11/16/2012 3:45 PM ET|
How student loans affect credit
Higher education is coming with a bigger price tag these days. Don't let college debts put a dent in your credit scores.
It's no secret that the cost of getting a college education can be downright frightening. In some cases, the total four-year tuition and living expenses can exceed the price of a new home.
While many families have worked hard to save money in anticipation of their children's college expenses, tuition, fees and other higher-education costs have been skyrocketing. Thus, parents and students are taking on more and more debt to cover the education bills.
Recent findings by the Pew Research Center found that 22.4 million households, or 19%, faced college debt in 2010. That is double the share in 1989, and up from 15% in 2007, just before the start of the recession.
Consumers carry a greater amount of student loan debt today than they did seven years ago, according to a FICO study. In 2012, the average student loan debt was $26,500 -- a 54% increase from the average of $17,200 in 2005, according to the study, which also estimates that a million consumers today owe $100,000 or more in student loan debts.
What impact does higher-education debt have on credit scores?
• Paying student loans on time is important, as reported student loan delinquencies will ding credit scores. Some consumers mistakenly assume that government-backed loans are treated differently and that missing payments won't hurt their scores. That is simply not true; if any missing payment is reported, the credit rating agencies will consider this information.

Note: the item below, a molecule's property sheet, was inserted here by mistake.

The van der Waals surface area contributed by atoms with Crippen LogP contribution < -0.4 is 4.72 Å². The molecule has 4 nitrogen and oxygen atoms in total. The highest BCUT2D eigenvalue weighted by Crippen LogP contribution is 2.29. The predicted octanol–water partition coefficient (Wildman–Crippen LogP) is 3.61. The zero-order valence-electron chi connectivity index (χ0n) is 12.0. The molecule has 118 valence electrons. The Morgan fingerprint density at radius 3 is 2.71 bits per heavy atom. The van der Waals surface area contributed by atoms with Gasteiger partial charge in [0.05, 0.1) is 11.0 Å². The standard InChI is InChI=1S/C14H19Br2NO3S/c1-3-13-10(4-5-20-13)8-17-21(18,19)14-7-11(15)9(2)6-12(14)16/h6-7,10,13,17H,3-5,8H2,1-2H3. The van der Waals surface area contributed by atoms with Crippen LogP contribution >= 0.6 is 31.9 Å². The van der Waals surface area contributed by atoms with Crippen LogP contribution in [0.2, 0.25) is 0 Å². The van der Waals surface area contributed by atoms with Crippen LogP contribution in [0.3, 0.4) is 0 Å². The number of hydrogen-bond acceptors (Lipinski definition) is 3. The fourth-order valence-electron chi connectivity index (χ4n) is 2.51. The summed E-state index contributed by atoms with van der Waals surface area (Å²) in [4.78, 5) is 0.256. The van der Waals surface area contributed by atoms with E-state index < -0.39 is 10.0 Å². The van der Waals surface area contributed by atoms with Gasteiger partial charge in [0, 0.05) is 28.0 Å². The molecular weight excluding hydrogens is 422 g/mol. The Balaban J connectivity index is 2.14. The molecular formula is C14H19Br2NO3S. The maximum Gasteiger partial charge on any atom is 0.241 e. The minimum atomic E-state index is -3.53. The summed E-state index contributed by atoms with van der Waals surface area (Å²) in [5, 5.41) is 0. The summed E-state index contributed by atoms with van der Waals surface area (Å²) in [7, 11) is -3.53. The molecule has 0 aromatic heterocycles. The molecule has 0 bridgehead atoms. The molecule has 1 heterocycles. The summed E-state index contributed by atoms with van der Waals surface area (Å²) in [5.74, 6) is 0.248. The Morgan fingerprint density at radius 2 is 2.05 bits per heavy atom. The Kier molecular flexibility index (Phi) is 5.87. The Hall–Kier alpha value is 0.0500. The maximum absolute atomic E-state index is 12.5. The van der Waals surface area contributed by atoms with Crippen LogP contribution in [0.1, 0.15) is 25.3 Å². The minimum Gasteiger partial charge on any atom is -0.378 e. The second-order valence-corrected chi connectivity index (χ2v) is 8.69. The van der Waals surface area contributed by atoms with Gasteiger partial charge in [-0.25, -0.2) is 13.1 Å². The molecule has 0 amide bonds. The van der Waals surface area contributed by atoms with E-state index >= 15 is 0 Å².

• Student loans that are reported to the rating agencies as deferred are still considered, although the status itself is not viewed as either a negative or positive.
• Student loans are typically reported as installment loans (in which repayment is made in fixed monthly amounts). As such, while student loan balances factor into credit scores, they typically have less effect than balances on revolving accounts, such as credit cards.
In general, you should treat a student loan like any other credit obligation, paying it on time, to keep your credit scores in good standing. You worked hard to get that degree, and you need to be just as diligent about paying off your student loans.
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Credit score should be called a DEBT score. The only thing you can get with a credit score is more into DEBT. Pay off your debts and get your "credit" score to 0. Then live your life within the limits of the income you have. No debt = 99% less worries in life.
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